Increasing trend of BBC journalists going into PR

Another senior BBC journalist's resignation from the organisation last week illustrates an increasing trend of BBC figures flocking to the PR industry, observers claim.

Richard Sambrook: Joined Edelman as global vice-chairman
Richard Sambrook: Joined Edelman as global vice-chairman

Last week, the BBC's home affairs correspondent Andy Tighe joined the Home Office as head of news after almost 20 years at the broadcaster.

He joins at least six other senior BBC names who have quit to pursue PR roles in recent months. These include BBC business journalist Nils Blythe, who joins the Bank of England as interim comms head, and Craig Oliver, the controller of BBC Global News, who moved to be director of comms at 10 Downing Street.

Meanwhile, Edelman last year hired BBC's director of global news Richard Sambrook as global vice-chairman.

A senior source at one of the UK's biggest PR agencies said that approaches from BBC journalists had reached a peak in recent weeks.

'We've been inundated with CVs from BBC journalists,' said the source. 'We always get journalists expressing an interest in joining us, but at the moment it's just wall-to-wall BBC people.'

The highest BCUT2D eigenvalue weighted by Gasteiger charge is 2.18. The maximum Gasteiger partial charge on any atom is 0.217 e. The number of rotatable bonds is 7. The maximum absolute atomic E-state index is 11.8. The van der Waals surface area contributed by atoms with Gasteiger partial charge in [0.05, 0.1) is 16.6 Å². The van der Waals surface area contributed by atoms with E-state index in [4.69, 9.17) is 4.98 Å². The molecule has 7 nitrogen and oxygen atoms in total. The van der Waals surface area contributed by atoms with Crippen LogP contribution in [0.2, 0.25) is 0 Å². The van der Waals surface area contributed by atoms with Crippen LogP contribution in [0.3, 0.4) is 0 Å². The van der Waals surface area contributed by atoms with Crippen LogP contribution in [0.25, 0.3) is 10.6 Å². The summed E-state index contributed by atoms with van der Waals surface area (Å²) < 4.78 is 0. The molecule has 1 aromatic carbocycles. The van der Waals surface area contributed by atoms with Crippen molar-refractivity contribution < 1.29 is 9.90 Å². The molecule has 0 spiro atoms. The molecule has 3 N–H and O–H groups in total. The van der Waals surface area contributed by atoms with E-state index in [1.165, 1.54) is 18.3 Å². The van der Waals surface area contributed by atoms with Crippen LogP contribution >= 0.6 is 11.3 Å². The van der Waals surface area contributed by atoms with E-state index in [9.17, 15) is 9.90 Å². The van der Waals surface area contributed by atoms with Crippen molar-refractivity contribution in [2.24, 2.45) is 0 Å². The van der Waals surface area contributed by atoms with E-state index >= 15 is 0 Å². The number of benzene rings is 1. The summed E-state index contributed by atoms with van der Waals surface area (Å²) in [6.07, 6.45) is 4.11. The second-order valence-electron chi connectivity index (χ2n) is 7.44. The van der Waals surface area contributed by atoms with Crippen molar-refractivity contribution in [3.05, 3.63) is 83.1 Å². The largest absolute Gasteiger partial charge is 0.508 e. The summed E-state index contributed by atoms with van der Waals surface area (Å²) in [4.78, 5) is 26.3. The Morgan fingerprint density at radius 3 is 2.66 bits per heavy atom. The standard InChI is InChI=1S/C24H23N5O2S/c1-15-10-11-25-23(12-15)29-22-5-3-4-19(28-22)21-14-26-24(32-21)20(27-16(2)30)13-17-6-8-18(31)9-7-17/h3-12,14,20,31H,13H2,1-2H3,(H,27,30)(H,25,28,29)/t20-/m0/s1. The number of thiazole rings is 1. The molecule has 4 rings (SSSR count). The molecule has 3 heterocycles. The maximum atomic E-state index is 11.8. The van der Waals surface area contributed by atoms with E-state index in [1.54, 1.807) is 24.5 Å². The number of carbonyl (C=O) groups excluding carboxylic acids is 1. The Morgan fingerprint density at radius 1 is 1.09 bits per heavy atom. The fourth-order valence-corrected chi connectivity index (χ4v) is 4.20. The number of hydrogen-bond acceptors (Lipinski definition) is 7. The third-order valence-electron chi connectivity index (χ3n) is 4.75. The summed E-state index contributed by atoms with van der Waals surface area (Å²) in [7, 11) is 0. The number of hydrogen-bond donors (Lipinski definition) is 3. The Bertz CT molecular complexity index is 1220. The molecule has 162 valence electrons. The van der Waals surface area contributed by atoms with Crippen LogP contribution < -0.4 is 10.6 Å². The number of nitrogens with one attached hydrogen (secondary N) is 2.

Another agency boss confirmed that they had seen the CVs of several senior BBC journalists land on their desks this month.

Ros Kindersley, MD of comms recruitment specialist JFL Search & Selection commented: 'We are seeing a huge increase in interest from journalists, producers and comms staff at the BBC who want to move on and are considering PR. They are used to being at the centre of a news agenda, can create news and stories themselves and have a certain discipline that can really complement a PR agency's offering.'

Observers claim the trend is likely to be early fall-out from the budget squeeze at the organisation. The BBC agreed to a cut of 16 per cent in real terms to its income from the licence fee last October and also agreed to take on additional costs, such as the running of the World Service.

That service itself is braced for 650 job losses before 2014, which means that 25 per cent of its workforce will be chopped.

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